Anna returned to Asia in 2014, taking up the role of Tokyo bureau chief for the Washington Post and focusing her attention on news and issues in Japan and the Koreas. She began work on her first book, interviewing dozens of people who have met Kim Jong-un. Not interested in lampooning or satirising her subject, she portrayed him as a strategic and ruthless dictator prepared to kill members of his own family to retain power. Her work, The Great Successor: The Perfectly Divine Destiny of Brilliant Comrade Kim Jong Un, was published in June 2019.
“On the human level, especially in Asia, New Zealand is considered this kind of utopia, because of the nature. But on the more geopolitical level, Anna believes “we do have more sway than our size would suggest. Because I think we are considered to be relatively independent and principled. We don’t always go along with Five Eyes partners or with allies, and that we will make our own decisions. Things like the nuclear-free decision in 1984 is something that people kept talking to me about. I think people look at us as principled and living up to our values, and that that is our guiding force. It’s not ideological or political in that sense.”
Anna was at the peak of her craft when she returned to New Zealand with her young son in 2020 and accepted the role of Editor of Wellington’s Dominion Post – her return prompted in part by the pandemic and partly by the advent of the Trump era ‘fake news’ and the demonising of journalism.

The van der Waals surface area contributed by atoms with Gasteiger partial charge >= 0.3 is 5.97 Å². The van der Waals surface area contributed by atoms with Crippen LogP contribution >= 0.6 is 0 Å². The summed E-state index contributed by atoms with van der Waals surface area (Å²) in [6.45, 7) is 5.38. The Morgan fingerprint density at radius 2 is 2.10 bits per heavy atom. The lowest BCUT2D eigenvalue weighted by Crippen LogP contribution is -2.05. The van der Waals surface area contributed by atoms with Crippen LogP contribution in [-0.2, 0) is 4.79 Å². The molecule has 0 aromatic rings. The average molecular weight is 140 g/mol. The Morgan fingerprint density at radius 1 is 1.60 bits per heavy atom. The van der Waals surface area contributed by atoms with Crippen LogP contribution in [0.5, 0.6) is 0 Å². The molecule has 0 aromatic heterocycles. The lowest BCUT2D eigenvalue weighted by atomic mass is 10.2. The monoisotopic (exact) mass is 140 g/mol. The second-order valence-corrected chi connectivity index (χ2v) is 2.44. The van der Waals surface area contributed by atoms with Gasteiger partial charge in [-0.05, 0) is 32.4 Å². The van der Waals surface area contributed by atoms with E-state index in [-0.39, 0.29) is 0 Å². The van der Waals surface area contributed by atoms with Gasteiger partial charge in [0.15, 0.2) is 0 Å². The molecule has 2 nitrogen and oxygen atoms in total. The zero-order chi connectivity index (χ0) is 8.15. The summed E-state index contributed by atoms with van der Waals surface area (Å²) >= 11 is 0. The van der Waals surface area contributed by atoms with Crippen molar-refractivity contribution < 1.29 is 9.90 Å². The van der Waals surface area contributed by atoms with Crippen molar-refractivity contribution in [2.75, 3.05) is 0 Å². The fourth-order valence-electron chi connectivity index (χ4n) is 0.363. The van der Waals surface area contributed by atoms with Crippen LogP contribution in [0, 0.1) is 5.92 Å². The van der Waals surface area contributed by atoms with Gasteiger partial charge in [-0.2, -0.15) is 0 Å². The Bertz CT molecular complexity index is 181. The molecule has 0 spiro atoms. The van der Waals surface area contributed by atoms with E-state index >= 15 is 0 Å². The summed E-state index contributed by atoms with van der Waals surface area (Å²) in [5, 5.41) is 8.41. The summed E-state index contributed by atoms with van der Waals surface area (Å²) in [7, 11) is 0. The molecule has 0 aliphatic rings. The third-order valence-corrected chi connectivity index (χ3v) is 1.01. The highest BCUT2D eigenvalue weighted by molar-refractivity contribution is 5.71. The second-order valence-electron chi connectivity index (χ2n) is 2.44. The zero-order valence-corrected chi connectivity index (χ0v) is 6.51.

“We saw, last year and the year before, what happens to a society when the media stops working properly or when fake news takes over. And really, I don’t think it’s too much hyperbole to say it became a matter of life and death during a pandemic. So, I came home with a real sense of mission that we, the media, could be playing a positive role in contributing to the functioning of our our democracy.”
But how does the media report on the pandemic, but not join in with some of the conspiracy rhetoric that’s out there, when it’s all so good at gaining clicks and getting media coverage.
“A big part of the reason that I chose to make that big call and leave behind the Washington Post and Jeff Bezos’s deep pockets was because I really believe that Sinead Boucher’s heart is in this enterprise (Stuff.co.nz), and that she is turning it into a company that serves the viewers’ interests.
“Our metric is not clicks anymore, it’s trust, which is obviously extremely difficult to measure. But I think that even having that framework in our minds is extremely liberating. I’ve made decisions in the past few months where we will not write stories that are about anti-vaxxers and conspiracy theories, even if they would generate lots of clicks, but they would not contribute to the functioning of our country in a good way.
“Call me idealistic, but I want to believe it. Yeah. I’m up for the challenge of trying to make it become reality.”
Read more about Anna Fifield’s return to Aotearoa in her interview with Melanie Carroll